SALT LAKE CITY — Former Utah Gov. Jon Huntsman Jr. is "in discussions" to become U.S. ambassador to Russia, CNN reported Wednesday, citing an unnamed senior official in the Trump administration.
Just a day earlier, the Wall Street Journal reported that Huntsman was being considered for the No. 2 spot at the U.S. State Department, deputy to Secretary of State Rex Tillerson.
He was also on President Donald Trump's list of secretary of state candidates, along with 2012 Republican presidential nominee Mitt Romney and others.
Huntsman, a Republican, stepped down in 2009 after being elected to a second term as governor of Utah to become U.S. ambassador to China under then-President Barack Obama.
A presidential candidate in 2012, he has also served two GOP presidents as U.S. ambassador to Singapore under President George H.W. Bush and as a trade ambassador to Asia under President George W. Bush.
CNN reported Huntsman talked with Tillerson last week about the post and that another source identified as close to Huntsman said he has been in touch with Trump's top advisers and possibly the president.
Chris Karpowitz, co-director of BYU's Center for the Study of Elections and Democracy, said choosing Huntsman for such a key role would demonstrate the Trump administration's "seriousness" about dealing with Russia
"Russia puts (Huntsman) right in the thick of things, in both exciting ways and in really challenging ways, given the accusations that have been leveled against Russia and Russia's meddling in our presidential election," Karpowitz said.
Trump and his associates have been criticized for seeming too friendly toward Russian leader Vlamir Putin. The new president's national security adviser, Michael Flynn, resigned recently over concerns about his Russian contacts.
Congress is feeling the pressure, including Rep. Jason Chaffetz, R-Utah, chairman of the House Oversight and Government Reform Committee and Huntsman's former chief of staff as governor.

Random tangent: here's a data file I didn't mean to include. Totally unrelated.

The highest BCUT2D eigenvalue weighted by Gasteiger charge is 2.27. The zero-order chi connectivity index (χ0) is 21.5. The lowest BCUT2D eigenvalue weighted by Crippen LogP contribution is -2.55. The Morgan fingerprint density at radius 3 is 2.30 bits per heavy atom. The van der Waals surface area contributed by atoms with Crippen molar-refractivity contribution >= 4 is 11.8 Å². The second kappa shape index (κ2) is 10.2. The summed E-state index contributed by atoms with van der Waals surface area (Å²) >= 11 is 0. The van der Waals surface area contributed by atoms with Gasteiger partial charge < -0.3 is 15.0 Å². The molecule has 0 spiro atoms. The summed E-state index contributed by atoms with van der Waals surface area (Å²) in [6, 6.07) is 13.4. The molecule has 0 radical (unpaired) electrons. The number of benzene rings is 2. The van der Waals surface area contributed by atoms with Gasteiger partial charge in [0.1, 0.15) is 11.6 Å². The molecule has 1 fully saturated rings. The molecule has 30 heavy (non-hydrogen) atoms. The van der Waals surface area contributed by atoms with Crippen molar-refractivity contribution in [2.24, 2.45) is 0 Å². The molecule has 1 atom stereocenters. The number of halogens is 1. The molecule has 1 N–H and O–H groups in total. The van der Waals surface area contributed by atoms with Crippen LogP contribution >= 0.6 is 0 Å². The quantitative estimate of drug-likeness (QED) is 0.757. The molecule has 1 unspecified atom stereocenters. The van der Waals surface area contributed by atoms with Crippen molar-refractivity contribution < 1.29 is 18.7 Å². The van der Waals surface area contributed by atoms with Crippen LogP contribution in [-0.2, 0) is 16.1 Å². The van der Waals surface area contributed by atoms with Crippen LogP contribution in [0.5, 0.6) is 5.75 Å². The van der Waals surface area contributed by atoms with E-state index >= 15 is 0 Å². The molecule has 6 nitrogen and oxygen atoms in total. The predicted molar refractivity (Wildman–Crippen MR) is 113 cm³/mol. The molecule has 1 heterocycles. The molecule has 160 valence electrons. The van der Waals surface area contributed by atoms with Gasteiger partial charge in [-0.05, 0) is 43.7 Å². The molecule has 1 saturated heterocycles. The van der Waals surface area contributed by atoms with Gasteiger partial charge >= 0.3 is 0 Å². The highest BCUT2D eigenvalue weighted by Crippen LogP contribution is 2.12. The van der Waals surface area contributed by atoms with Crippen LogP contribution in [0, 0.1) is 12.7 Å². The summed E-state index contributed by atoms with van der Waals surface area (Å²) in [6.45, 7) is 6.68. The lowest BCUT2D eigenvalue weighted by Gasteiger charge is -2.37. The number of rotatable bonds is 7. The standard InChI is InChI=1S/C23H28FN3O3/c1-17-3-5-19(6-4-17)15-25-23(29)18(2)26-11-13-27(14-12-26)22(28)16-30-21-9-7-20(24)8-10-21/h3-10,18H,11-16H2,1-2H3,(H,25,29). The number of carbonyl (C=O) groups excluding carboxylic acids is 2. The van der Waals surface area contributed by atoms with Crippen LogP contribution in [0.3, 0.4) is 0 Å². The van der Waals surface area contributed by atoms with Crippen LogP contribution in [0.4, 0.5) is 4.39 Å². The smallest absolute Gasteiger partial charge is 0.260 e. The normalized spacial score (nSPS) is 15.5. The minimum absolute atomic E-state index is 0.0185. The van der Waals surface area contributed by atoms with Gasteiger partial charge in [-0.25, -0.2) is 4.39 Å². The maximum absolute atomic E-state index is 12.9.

"I don’t think the pick makes questions go away about what happened in the election," Karpowitz said, referring to allegations that Russia hacked Democratic emails to help Trump win the presidential election.
"But it does suggest they’re serious about having experienced people who know what they’re doing in a position to deal with Russia on a regular basis. And that can only be a good thing, it seems to me, in terms of our national interest," he said.
Jason Perry, head of the University of Utah's Hinckley Institute of Politics, ran the Governors Office of Economic Development under Huntsman. Perry said Huntsman could help Trump deal with the concerns about Russia.
"He's already handled that very complex relationship with China," Perry said. He said the United States' relationship with Russia is also "not one you leave to amateurs. It's got to be the real deal."
Huntsman had supported Trump, but then urged him to get out of the race after a tape surfaced shortly before last November's election of Trump using graphic terms to describe making sexual advances on women.
Utah Senate Majority Leader Ralph Okerlund, R-Monroe, a Trump supporter, said Huntsman would have a lot to offer the new president's administration.
He said Huntsman would bring strength and "help tie — I don't want to say normalcy, but I believe a better word might be just experience — into the Trump administration," which "obviously hasn't had a lot of experience on political matters."
Huntsman, who as governor supported civil unions for gays and lesbians years before same-sex marriage was upheld by the U.S. Supreme Court, would offer Trump a unique perspective, Okerlund said.
With Huntsman, he said, "you could never could quite tell on some issues if he was a conservative or a liberal, a Republican or a Democrat, because he would look at issues from a standpoint of what makes sense."
Okerlund said he wasn't surprised to see Huntsman considered for the Russian ambassadorship.
"I know that he has been considered for a while, and I know that when he was being considered before, Trump was very interested and impressed with the experience and qualifications of Gov. Huntsman," the majority leader said.
Karpowitz said the biggest beneficiary of Huntsman being selected for the spot might be Sen. Orrin Hatch, R-Utah, who has not yet announced if he will seek re-election in 2018, even though Huntsman has expressed interest in running for his seat.
"It would remove a potentially competitive opponent for the Republican nomination for Senate," Karpowitz said. "If Huntsman were to take a position with the administration of any sort, that would be good news for the Hatch camp."